Professor of ecology at Cornell University explains why cleaning boats after use is important

With boating season in full swing, professor of ecology and evolutionary biology at Cornell University, David Lodge, says people need to pay attention to what they’re bringing home.

Fragments of plants and other things can get stuck on boats, motors, and anchors. If there is an invasive species on the boat and it isn’t cleaned properly, it could end up in another lake with the boat and thrive.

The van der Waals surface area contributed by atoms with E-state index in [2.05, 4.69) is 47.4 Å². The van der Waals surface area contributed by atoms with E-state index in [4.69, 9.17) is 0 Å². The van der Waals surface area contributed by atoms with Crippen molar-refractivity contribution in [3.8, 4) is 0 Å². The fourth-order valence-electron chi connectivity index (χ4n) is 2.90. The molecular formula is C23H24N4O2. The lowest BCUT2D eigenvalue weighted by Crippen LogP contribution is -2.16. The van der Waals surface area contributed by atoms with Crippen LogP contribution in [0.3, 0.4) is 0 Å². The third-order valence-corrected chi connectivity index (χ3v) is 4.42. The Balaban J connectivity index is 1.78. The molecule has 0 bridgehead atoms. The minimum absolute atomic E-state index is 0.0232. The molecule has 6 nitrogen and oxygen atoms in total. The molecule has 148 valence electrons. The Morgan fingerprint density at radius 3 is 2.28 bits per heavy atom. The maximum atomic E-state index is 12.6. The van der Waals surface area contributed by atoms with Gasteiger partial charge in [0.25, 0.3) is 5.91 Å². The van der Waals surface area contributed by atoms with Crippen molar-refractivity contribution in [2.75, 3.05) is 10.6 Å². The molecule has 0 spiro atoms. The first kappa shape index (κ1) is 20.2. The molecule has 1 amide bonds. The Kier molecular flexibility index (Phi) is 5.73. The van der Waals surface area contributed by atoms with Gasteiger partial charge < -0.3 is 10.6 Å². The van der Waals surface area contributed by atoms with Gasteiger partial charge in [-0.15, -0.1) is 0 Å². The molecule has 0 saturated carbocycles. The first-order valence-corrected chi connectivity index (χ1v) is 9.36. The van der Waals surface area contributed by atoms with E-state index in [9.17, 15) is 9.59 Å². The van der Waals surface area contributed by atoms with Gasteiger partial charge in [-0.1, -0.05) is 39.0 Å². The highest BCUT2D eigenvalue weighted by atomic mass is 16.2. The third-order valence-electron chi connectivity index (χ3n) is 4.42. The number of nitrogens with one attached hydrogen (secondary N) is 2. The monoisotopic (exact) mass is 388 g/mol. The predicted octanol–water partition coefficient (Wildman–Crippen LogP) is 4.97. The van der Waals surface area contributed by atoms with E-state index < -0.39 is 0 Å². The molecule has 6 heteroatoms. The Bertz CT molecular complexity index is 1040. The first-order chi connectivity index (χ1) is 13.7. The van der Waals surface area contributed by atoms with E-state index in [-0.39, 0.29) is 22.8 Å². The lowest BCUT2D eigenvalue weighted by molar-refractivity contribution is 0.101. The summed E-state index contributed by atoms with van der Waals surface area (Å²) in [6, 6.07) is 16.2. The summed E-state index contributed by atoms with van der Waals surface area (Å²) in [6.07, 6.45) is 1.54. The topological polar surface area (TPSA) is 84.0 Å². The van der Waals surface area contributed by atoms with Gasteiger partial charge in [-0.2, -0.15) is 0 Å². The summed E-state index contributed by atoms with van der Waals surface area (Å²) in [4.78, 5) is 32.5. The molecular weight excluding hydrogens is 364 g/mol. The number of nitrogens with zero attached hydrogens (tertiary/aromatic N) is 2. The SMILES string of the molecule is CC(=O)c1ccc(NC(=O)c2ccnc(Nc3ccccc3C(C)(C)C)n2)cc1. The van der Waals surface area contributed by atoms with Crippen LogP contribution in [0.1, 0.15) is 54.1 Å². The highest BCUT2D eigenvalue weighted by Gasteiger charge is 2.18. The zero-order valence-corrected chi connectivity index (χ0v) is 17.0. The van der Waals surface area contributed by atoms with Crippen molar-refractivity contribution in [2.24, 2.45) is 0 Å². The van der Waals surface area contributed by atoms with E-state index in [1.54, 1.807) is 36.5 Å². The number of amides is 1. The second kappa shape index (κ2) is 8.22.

The DEC in the Finger Lakes is currently battling species like the Hydrilla plant, easily spread between lakes.




Hydrilla plant can root at the bottom of the lake and grow to the top toward the sunlight, changing the ecosystem and disrupting lake activities, fish, and other plants.

Lodge says cleaning boats after use is easier than using pesticides and causing side effects.

He said it’s difficult to only kill the intended organisms and not others.


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